The Spirit of Harlem, by Louis Delsarte, 2004-2006.
10 ft. x 30 ft. 125th and Frederick Douglass Blvd. Harlem, NYC, NY
Today I’m so sad to learn this vibrant mural has been covered over with a brick wall. In July 2011 on a steamy summer trip to NYC I photographed this Harlem mural by Louis Delsarte ((b. 1944). I visited the iconic Apollo Theatre and had lunch at the Red Rooster Harlem which had recently opened. I stumbled across this mosaic by chance, and being an intrepid mosaic -hunter, I was truly delighted! This homage to some of the most noteworthy figures of the 20th century jazz movement in Harlem’s history was fabricated by Franz Mayer of Munich, a world class glass and mosaic company. The tessellated cuts, mixed with the large glass ‘pizze’ chunks, give a real vitality to the surface, as improvisational as jazz itself. The work is dedicated to the “People of Harlem” by the North Fork Bank, representing a long legacy of banks commissioning artists to embellish their branches.
full mural, people hanging out
They Knew Better
The work has been covered over by a ‘faux’ brick wall painted solid black. Footaction, a subsidiary of the billion dollar shoe and apparel company, Footlocker, Inc. knew better. The brick has been placed slightly in front of the mural as if to say “See! Look! We respect art!” What damage may be done to the artwork IF the wall can be removed? What is it anchored to? Did they drill into the surface?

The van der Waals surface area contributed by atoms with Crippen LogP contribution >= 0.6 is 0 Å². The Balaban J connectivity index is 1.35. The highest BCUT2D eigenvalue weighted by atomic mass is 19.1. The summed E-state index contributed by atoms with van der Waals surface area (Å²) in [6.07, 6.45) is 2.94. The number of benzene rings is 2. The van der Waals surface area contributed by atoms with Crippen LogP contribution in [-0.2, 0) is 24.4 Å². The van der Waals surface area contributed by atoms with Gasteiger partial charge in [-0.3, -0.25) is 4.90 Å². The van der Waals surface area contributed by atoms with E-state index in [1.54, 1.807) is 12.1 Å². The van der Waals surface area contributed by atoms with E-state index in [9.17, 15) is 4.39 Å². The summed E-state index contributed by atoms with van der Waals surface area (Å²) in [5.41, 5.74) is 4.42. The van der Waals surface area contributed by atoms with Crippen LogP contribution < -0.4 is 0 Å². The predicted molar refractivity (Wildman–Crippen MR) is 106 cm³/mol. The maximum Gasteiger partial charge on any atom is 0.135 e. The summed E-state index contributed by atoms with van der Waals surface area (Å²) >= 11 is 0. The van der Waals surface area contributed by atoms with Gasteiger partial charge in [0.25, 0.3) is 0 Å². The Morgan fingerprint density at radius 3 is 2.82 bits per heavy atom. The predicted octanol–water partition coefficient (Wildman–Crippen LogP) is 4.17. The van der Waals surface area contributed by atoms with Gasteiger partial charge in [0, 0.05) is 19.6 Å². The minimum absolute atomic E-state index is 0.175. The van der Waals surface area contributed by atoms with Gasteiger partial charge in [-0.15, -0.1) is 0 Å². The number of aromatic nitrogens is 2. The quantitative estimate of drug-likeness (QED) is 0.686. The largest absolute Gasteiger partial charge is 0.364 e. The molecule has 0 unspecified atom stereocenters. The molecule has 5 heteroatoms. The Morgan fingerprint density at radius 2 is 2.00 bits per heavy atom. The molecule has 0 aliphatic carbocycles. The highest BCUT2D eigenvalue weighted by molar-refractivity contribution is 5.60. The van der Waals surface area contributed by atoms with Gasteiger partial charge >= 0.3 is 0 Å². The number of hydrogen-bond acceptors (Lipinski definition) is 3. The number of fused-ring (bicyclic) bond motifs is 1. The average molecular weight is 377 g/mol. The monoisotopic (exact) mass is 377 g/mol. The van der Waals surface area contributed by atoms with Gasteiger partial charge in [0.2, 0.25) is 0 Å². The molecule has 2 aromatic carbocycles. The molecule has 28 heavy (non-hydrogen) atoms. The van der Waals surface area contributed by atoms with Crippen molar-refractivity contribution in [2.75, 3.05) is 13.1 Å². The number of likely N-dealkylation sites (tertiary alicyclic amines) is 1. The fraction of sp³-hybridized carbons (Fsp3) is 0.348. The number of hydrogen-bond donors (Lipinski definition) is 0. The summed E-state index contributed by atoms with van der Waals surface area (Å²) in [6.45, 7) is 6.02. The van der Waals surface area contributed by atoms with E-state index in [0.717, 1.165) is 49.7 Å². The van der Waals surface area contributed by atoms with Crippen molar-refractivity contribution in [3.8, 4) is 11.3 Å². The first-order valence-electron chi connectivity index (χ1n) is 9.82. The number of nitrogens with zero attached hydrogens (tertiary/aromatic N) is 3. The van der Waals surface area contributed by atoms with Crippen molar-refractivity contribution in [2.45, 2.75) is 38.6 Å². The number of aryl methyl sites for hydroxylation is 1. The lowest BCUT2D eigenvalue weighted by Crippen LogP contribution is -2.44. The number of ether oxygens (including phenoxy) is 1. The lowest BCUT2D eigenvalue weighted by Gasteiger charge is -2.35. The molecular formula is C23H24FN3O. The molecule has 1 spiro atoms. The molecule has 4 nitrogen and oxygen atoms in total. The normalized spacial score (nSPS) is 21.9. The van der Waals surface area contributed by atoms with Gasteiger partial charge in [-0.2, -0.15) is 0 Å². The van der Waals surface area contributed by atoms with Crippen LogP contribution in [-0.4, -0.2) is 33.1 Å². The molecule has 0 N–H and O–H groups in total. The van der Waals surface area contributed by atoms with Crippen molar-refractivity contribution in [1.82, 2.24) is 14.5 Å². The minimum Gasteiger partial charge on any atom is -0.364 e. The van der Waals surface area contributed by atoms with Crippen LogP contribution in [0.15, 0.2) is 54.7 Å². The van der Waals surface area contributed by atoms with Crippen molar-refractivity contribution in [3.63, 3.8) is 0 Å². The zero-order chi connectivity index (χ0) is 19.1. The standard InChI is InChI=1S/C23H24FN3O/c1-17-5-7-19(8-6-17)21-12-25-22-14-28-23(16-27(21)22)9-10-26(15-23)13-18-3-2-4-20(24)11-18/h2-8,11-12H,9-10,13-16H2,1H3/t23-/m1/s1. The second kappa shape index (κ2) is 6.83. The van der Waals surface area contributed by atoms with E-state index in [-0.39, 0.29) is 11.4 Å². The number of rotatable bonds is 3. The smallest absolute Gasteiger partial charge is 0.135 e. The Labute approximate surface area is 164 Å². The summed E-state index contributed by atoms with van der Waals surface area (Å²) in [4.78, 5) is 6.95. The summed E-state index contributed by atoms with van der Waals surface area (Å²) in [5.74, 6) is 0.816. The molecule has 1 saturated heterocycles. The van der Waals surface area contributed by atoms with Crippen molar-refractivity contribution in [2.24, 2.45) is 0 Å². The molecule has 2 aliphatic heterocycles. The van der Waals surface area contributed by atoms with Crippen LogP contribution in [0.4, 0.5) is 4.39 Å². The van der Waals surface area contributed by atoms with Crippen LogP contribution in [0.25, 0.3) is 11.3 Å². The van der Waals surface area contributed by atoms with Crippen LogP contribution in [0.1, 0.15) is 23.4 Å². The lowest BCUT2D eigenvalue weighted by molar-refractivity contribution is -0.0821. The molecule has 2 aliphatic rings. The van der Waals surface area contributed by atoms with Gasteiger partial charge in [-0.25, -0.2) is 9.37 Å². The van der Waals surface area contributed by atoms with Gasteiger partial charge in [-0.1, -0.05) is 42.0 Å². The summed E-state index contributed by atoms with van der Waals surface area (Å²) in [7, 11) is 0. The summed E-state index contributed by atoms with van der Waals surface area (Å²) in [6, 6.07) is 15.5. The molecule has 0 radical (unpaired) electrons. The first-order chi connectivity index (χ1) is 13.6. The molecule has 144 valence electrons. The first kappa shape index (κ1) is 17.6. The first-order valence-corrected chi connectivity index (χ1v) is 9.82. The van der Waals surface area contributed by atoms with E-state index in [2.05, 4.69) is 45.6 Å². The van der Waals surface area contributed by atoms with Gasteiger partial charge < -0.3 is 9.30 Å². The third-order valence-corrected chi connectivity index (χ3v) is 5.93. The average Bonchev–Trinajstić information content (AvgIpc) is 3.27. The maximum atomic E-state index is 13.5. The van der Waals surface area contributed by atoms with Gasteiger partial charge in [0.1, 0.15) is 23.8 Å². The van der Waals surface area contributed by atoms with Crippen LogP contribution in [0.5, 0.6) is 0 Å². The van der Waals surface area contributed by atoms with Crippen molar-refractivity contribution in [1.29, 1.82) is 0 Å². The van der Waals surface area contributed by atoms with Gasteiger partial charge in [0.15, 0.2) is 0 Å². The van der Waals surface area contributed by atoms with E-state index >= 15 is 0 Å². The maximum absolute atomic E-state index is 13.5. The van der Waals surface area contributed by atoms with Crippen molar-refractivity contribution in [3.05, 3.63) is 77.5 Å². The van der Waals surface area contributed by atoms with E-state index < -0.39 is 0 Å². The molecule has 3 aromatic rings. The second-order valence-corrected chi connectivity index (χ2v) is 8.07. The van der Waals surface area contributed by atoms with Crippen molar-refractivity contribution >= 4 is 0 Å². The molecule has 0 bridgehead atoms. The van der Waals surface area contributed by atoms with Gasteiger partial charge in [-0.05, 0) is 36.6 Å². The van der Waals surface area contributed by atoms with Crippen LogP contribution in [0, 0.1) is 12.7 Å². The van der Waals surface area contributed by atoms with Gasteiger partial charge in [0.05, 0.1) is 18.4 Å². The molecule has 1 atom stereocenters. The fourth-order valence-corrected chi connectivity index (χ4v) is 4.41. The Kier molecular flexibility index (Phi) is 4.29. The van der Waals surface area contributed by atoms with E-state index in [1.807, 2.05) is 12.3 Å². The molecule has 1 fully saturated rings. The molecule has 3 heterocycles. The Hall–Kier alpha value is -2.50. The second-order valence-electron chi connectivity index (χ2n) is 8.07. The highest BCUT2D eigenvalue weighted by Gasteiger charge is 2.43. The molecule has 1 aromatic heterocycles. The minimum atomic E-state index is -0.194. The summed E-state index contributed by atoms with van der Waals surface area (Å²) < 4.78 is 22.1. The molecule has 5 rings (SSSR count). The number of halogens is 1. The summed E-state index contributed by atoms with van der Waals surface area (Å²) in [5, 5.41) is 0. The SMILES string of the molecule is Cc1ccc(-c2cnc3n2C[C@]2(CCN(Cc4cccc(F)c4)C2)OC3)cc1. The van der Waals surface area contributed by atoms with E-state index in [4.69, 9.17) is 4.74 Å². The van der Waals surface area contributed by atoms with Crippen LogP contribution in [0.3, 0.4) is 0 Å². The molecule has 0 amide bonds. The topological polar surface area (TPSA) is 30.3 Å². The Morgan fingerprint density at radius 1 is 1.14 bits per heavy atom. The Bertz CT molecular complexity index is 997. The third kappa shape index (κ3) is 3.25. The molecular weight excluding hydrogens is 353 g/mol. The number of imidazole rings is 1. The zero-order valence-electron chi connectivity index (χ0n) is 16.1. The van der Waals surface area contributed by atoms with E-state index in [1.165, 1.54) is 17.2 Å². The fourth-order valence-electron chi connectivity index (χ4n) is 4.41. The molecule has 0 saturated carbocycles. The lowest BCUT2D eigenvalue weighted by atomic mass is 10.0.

image via GothamtoGo – by A Fine Lyne
This was a teaching moment. To leave the mural on view might have offered the opportunity to incorporate stories of jazz musicians and important figures into the store design, to bring history and culture into their location, and to continue to educate the thousands of young people who buy their products about the history of the neighborhood. Gentrification and the ‘mall-ification’ of small business is spreading like wildfire across the country. This is another opportunity for us to awaken corporations and developers to take more sensitive responsibility for the character of a neighborhood.
“An iconic tribute to the Harlem Renaissance and the the artists living and working in Harlem today, many in the community see bricking over the beloved mural as more evidence of the continued erasure of culture and history in this storied neighborhood.” —from the National Coalition Against Censorship (NCAC) article by BY JOY GARNETT,
At this moment in history, mosaics are being discovered, restored, and excavated around the world at an accelerated rate. By the same token, mosaic murals are often threatened, routinely covered up, and taken down. What is clear: more and more people are attracted to mosaic, be it as a hobby, for creative healing, or used for community engagement. I believe mosaic is showing us how “putting the pieces together” reflects our need to feel whole in an increasingly fragmented world. It allows us to take the broken parts, make something beautiful, and remember the big picture of our lives.
“Please do not let corporate ignorance erase a beloved public art work which celebrates Harlem’s history as an incubator for some our country’s and even the world greatest creators of culture and thought…”